Commenting on the Spring Statement, delivered today (Tuesday) by the Chancellor of the Exchequer, Adam Marshall, Director General of the British Chambers of Commerce (BCC), said:
“Businesses will be encouraged by the Chancellor’s report on the UK’s fiscal health, with lower projections for the deficit and falling national debt, as well as his full-throated defence of the market economy and the role of the private sector in delivering prosperity.
“Yet as deficit and debt levels improve, the Chancellor must resist calls to pour money into politically-attractive, short-term spending priorities. Any headroom the Chancellor has must be used to leave a lasting mark on the UK’s infrastructure and to attract investment – particularly with the challenges and changes of Brexit ahead.
“A far stronger push is needed to fund and fix the fundamentals here in the UK over the coming months, and business wants the Chancellor to use his Autumn Budget to double down and spend to improve digital connectivity, deliver further road and rail improvements, strengthen the UK’s energy security and build more houses. Existing plans alone are not enough.
“Given that businesses across the UK have long complained about constant tinkering with tax rates, the Statement’s lack of tax and spending changes is welcome – and not before time. A clear annual cycle will mean fewer rushed policies and give firms the time they need to plan for any changes that come their way.”
On business rates:
“We are pleased that the government has listened to our calls to make revaluations more frequent. Switching to a three-year-cycle will go some way to reducing the huge changes in rates bills that clobber firms across the UK, and enable them to plan their growth strategies with greater confidence.
“However, a system that responds more frequently to changing economic conditions must also be simpler for firms to navigate. The current system already generates a huge number of appeals, and if it is not made easier for companies, more frequent valuations would simply make this backlog mushroom.”
On late payment:
“Previous attempts to tackle late payment have not had the desired effect, because affected firms are often unwilling to jeopardise customer relationships by calling out bad practice. The government must use its convening power to tackle this issue in sectors where it is clear that problems exist.
“Changing payment terms mid-contract, and burying payment terms in the small print when suppliers register for business, are issues that deserve ministers’ attention. However, ultimately improving relationships between businesses is a key part in addressing the problem of late payment.”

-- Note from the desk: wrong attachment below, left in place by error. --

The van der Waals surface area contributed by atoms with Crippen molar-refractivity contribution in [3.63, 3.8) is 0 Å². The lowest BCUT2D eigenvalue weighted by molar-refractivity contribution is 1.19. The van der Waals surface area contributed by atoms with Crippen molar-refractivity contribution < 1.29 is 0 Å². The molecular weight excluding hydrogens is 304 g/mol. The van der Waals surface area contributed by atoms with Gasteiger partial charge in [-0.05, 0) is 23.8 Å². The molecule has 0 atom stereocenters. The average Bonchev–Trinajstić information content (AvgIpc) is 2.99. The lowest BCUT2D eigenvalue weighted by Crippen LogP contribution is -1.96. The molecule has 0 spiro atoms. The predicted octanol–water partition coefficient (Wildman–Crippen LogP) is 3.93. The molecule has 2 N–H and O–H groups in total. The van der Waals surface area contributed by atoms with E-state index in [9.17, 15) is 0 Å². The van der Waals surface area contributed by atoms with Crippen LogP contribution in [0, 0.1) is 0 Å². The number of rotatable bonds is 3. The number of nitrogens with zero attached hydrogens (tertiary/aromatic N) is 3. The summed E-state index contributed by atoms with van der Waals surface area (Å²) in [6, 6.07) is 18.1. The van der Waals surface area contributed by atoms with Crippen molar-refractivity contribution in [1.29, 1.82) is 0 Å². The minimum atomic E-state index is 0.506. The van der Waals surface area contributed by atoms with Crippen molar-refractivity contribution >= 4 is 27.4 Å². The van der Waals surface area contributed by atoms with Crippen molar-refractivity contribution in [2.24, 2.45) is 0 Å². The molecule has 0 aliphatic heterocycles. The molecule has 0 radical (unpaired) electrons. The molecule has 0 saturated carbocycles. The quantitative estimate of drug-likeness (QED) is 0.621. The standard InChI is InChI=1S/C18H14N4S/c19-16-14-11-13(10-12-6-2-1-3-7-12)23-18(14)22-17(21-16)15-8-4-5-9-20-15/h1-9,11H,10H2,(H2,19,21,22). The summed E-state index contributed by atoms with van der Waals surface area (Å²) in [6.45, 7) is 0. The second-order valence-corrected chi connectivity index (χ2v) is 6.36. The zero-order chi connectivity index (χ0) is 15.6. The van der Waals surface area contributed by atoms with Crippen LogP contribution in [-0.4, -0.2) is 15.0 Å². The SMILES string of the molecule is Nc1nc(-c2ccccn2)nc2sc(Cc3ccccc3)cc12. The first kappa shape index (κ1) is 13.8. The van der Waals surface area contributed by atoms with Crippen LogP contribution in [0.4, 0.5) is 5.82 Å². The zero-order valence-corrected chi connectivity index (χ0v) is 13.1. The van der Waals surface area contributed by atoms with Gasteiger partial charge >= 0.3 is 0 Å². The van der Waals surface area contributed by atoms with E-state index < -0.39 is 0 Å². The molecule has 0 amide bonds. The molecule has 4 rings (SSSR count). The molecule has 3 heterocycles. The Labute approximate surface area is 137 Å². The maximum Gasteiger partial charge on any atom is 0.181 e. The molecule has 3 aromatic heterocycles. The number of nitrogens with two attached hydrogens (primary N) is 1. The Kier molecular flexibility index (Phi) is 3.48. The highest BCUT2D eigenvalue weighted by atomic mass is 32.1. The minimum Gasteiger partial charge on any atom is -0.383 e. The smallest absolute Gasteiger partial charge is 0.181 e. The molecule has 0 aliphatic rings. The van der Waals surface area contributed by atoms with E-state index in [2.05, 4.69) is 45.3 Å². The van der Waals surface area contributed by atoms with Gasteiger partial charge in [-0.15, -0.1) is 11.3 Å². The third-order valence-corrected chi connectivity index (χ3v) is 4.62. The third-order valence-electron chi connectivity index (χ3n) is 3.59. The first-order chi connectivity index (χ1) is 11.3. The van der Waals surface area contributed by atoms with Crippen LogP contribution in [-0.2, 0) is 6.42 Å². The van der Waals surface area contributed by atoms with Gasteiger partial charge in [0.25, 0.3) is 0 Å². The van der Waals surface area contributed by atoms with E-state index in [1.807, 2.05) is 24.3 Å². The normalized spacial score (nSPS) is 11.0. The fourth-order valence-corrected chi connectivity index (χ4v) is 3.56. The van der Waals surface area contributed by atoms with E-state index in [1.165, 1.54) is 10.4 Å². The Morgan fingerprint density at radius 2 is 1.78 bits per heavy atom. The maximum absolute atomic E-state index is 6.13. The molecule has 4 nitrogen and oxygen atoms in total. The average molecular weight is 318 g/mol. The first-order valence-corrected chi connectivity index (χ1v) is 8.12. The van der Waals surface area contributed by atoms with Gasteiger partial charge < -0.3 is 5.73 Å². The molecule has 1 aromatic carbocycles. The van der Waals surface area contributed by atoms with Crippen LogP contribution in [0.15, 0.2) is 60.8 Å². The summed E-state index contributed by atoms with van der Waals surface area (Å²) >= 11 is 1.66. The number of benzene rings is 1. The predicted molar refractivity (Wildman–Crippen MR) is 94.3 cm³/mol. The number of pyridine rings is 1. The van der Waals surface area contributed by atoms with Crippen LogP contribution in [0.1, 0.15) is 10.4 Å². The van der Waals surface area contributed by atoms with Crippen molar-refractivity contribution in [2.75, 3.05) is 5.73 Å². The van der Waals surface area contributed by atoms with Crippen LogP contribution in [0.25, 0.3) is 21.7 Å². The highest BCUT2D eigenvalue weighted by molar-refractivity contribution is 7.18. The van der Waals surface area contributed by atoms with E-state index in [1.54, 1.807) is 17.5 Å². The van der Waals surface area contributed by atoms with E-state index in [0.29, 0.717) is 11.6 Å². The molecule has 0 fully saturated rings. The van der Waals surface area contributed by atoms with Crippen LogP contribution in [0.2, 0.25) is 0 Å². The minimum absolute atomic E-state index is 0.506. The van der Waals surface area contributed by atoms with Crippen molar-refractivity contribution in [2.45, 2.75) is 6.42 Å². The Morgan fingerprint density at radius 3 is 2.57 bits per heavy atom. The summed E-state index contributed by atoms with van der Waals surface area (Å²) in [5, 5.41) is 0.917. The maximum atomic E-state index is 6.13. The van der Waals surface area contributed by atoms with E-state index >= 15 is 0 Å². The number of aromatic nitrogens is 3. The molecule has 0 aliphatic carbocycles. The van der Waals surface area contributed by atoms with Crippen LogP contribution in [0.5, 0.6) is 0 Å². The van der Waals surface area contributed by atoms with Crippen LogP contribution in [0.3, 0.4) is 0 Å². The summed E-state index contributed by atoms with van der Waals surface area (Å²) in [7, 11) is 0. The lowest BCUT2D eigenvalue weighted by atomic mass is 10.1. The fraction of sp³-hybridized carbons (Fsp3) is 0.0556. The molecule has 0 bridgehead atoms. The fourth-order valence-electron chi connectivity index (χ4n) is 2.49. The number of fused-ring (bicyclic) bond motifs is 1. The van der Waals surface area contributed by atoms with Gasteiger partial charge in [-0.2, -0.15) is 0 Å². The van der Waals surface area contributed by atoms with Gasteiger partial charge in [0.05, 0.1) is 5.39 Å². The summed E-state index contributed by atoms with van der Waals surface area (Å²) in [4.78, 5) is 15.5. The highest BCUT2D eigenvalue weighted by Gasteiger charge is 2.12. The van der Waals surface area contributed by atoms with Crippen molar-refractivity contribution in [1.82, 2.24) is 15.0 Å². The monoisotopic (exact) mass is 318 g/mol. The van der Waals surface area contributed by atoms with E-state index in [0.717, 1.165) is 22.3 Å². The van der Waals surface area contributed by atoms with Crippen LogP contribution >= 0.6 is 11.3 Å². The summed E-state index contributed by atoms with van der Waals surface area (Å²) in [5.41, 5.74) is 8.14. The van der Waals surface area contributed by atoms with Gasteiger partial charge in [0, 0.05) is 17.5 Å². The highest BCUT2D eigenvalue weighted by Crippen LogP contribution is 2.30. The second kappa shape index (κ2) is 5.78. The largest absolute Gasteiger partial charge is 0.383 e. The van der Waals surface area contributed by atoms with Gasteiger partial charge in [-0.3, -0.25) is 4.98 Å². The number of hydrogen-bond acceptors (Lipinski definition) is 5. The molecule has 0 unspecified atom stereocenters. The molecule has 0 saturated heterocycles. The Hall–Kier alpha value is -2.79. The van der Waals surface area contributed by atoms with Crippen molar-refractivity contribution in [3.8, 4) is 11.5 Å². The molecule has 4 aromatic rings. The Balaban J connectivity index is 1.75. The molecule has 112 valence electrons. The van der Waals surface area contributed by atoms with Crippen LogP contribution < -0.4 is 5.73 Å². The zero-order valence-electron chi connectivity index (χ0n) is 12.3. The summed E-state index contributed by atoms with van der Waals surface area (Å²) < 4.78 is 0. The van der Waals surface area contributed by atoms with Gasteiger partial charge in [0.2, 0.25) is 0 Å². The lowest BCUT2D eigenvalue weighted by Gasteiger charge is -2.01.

On apprenticeships and the apprenticeship levy:
“While more funding to support small businesses seeking to employ apprentices is welcome, urgent action is needed to reform and improve the apprenticeship levy – which is currently failing both businesses and the people they want to train. The levy’s lack of flexibility and its complexity are stifling the training aspirations of businesses of all sizes.”
On the latest forecast by the Office for Budget Responsibility, Suren Thiru, Head of Economics, added:
“Taken together, the OBR’s latest forecasts suggest that the UK will remain locked onto a low growth trajectory for the foreseeable future. While GDP growth for this year was upgraded slightly, their projections for 2021 and 2022 have been downgraded.
“It is encouraging that government borrowing is now projected to be lower over the next few years than in their previous forecast, and suggests that that chancellor will have some welcome fiscal headroom at the Autumn Budget later this year.
“The OBR’s latest outlook also highlights significant challenges facing the UK economy over the near term. Their projections implies that UK economic growth will remain unbalanced throughout the forecast period with business investment and trade expected to add little to overall UK growth.
“UK productivity is still expected to remain subdued over the next few years, and could weigh more on overall economic activity than the OBR’s GDP growth forecast currently suggests. Productivity continues to be hampered by the deep-rooted problems in our economy, from the skills gap to chronic underinvestment in the UK’s infrastructure.
“The OBR is right to highlight the risk of a disorderly Brexit, as a sudden departure from the EU would be likely to trigger a marked weakening in economic conditions.”
“Against this backdrop, the focus of the Autumn budget must be on delivering a fiscal consolidation plan that achieves a more sustainable balance between deficit reduction and boosting productivity and growth, including using its greater fiscal headroom to deliver urgently needed infrastructure investment.”